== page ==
Imagine a box. A rectangular space. It has windows, big triple-pane ones, with a nice view. You are not trapped here, or even locked in this box, but you are definitely expected to be there. Everyday.

Once inside, a phrase is heard aloud in a declarative, confident tone.

“This pitcher thinks too much.”

At face value this is easily dismissed. You’re pretty sure that the delivery that looks like a botched yoga movement is the real reason this man can’t throw strikes in a major league game, and you’re pretty sure the stringer, who is watching a golf tournament on a small television in front of him, would not know this. But now the statement is in the air, you’re considering it.

“He thinks too much.”

Some players do think too much, though. It’s a real thing that you’ve heard many times before. Wait, when did you first hear it, though? Think back on that.

“I’ve also heard he thinks too much.”

This is from a more trusted voice. A grizzled reporter who has been on the beat for decades. The collective wisdom of thousands of games in the clubhouse courses through his veins, he’s seen it all, heard it all, felt it a–

“Just gotta pitch. Can’t think too much.”

You do just have to pitch. More pitchers should just pitch, rather than think, like this guy is thinking, which many have pointed out is too much thinking.

“You can see him thinking out there”

You can. His brain is in his head and you can see his head, sitting on his shoulders, thinking away. It’s clearly too much. Everyone in the box says so. You’re still in the box. How long has it been?

“Are you thinking too much?” you ask him after his start. Almost on cue, he thought about it, in a clear admission of guilt.

“Too much?” he responded, still thinking, clearly. “I’ve been focusing on my mechanics,”

Focus is another term for thinking, which this fiend apparently can’t get enough of.

Over the course of a day, or days, maybe weeks? How long have you been here? Your diagnosis of mechanical issues has been switched to a clear case of overthinking, due to a preponderance of sources. Voices wafting into your head, poisoning your thoughts, planting seed of doubts, and infecting you with the same plague of overthinking oh god you’re doing it now you’ve always been doing it and now you’re one of them.

I know I’m not alone in lamenting my to-do list, especially as this particular month heads toward its end. I say especially because the many students spread across the four classes and two independent studies and one honors project I’m responsible for are in the same boat. For my classes and all their others, students will write and examine and present and defend. As they complete each piece of their work, mine increases; the to-do list lengthens. This is not a complaint; this is simply a semester’s end in academe, predictable in its many uncertainties of hard drive crashes, illnesses, scheduled and rescheduled athletic contests, and the knowledge that playoffs and conference tournaments will begin the same week as finals. There are surprises, but I know their size and shape. We find ways to manage, try not to think about how, when one list is done, another will run its long lines on a tablet or calendar or simply in the fraught, anxious mind.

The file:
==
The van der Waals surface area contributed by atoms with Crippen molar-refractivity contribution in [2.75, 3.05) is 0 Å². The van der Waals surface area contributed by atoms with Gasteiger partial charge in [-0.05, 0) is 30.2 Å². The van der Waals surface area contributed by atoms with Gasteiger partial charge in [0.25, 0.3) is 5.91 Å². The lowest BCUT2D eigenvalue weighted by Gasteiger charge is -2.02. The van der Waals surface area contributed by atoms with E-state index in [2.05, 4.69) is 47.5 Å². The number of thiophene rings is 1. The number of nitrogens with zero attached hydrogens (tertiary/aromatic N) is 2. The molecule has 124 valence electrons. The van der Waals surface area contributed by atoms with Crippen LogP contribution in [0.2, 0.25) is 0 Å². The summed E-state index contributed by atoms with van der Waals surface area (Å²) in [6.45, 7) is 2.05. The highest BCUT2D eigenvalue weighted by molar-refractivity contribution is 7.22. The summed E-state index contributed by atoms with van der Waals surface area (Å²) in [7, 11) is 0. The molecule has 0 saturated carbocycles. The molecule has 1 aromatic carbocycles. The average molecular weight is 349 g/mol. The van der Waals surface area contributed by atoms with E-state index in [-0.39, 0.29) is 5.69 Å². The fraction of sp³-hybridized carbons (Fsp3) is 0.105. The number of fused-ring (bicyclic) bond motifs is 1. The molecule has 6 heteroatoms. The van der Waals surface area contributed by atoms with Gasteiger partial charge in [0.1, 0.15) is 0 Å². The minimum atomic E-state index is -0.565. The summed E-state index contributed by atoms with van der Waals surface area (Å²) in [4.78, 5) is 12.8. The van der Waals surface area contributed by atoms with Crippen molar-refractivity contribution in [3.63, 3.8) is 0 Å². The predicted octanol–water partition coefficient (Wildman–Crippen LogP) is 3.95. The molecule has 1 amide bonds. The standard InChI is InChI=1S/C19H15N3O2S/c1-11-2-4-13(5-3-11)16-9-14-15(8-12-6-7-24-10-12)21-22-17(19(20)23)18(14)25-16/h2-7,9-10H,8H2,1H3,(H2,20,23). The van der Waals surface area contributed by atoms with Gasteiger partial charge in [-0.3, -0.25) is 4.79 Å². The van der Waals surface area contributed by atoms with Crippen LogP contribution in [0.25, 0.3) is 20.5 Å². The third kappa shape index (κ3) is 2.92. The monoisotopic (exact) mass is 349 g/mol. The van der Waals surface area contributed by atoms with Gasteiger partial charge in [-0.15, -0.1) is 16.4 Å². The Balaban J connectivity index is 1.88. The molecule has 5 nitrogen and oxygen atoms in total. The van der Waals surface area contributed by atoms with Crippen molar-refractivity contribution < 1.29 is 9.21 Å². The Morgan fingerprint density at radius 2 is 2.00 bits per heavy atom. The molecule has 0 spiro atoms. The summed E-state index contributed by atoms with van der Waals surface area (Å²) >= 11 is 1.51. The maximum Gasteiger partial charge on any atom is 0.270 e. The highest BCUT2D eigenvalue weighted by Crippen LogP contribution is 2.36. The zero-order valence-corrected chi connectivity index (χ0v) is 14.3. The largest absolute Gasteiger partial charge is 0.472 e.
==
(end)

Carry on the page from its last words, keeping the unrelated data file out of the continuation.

When they’re not surprise disasters, though—like the year’s third strep throat diagnosis—I quite like surprises, the novelty of encountering a new thing. It’s why I love travel and good restaurants and the beginning of baseball season, when no one really knows how anything will go. It’s also why I enjoy opening packs of baseball cards, even though I’m not much of a collector, of baseball cards or anything else. But the seconds between taking up the foil packet and tugging it open, splaying the hand to see what’s been dealt—those are a delight. Recently, too, my spouse bought a whole box of the new Topps Heritage cards, eight packs of neat, nostalgic rectangles I was invited to participate in opening.

In the absence of any of the traditional markers of baseball card value—things rare and thus saleable, like the signed Shohei Otani cards inserted into that set—we did find cards that we valued in other ways. How can you feel any way but glad to see Ichiro, Jorge Alfaro, Jose Altuve?

There was also a checklist card, part and parcel of the set’s nostalgic appeal. The checklist card, however, is not in addition to the regular number of cards in the pack, but is in fact considered a proper card, as Card 57 in the set, the checklist itself, is on the back of the checklist. Card 57 is only the first of several checklists in the set.

The delight of surprise evaporated. I put down the little catalogue of lack, the to-do list of items not yet purchased, its little reminder of everything not yet complete. Maybe somewhere someone will dent the glossy cardboard with ballpoint or slick the boxes black with Sharpie—done and done and done—and take pleasure in it, but it won’t be me.

Thank you for reading

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